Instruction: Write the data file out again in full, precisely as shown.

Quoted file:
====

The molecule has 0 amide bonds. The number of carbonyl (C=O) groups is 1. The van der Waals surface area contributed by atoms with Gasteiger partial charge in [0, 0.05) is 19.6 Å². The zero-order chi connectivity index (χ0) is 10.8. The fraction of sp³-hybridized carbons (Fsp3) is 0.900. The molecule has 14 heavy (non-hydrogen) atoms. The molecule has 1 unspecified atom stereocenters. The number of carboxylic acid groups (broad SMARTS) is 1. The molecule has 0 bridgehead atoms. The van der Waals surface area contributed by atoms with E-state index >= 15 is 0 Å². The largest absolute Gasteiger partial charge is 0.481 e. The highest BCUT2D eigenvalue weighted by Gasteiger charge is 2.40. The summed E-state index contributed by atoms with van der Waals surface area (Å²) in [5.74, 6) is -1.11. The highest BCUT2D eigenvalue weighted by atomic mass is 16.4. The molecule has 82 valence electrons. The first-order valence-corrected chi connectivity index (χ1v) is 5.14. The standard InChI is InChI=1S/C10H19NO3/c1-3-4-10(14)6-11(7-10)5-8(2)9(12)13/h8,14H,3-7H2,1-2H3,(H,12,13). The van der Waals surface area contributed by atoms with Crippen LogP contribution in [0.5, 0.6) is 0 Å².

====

The molecule has 0 amide bonds. The number of carbonyl (C=O) groups is 1. The van der Waals surface area contributed by atoms with Gasteiger partial charge in [0, 0.05) is 19.6 Å². The zero-order chi connectivity index (χ0) is 10.8. The fraction of sp³-hybridized carbons (Fsp3) is 0.900. The molecule has 14 heavy (non-hydrogen) atoms. The molecule has 1 unspecified atom stereocenters. The number of carboxylic acid groups (broad SMARTS) is 1. The molecule has 0 bridgehead atoms. The van der Waals surface area contributed by atoms with E-state index >= 15 is 0 Å². The largest absolute Gasteiger partial charge is 0.481 e. The highest BCUT2D eigenvalue weighted by Gasteiger charge is 2.40. The summed E-state index contributed by atoms with van der Waals surface area (Å²) in [5.74, 6) is -1.11. The highest BCUT2D eigenvalue weighted by atomic mass is 16.4. The molecule has 82 valence electrons. The first-order valence-corrected chi connectivity index (χ1v) is 5.14. The standard InChI is InChI=1S/C10H19NO3/c1-3-4-10(14)6-11(7-10)5-8(2)9(12)13/h8,14H,3-7H2,1-2H3,(H,12,13). The van der Waals surface area contributed by atoms with Crippen LogP contribution in [0.5, 0.6) is 0 Å².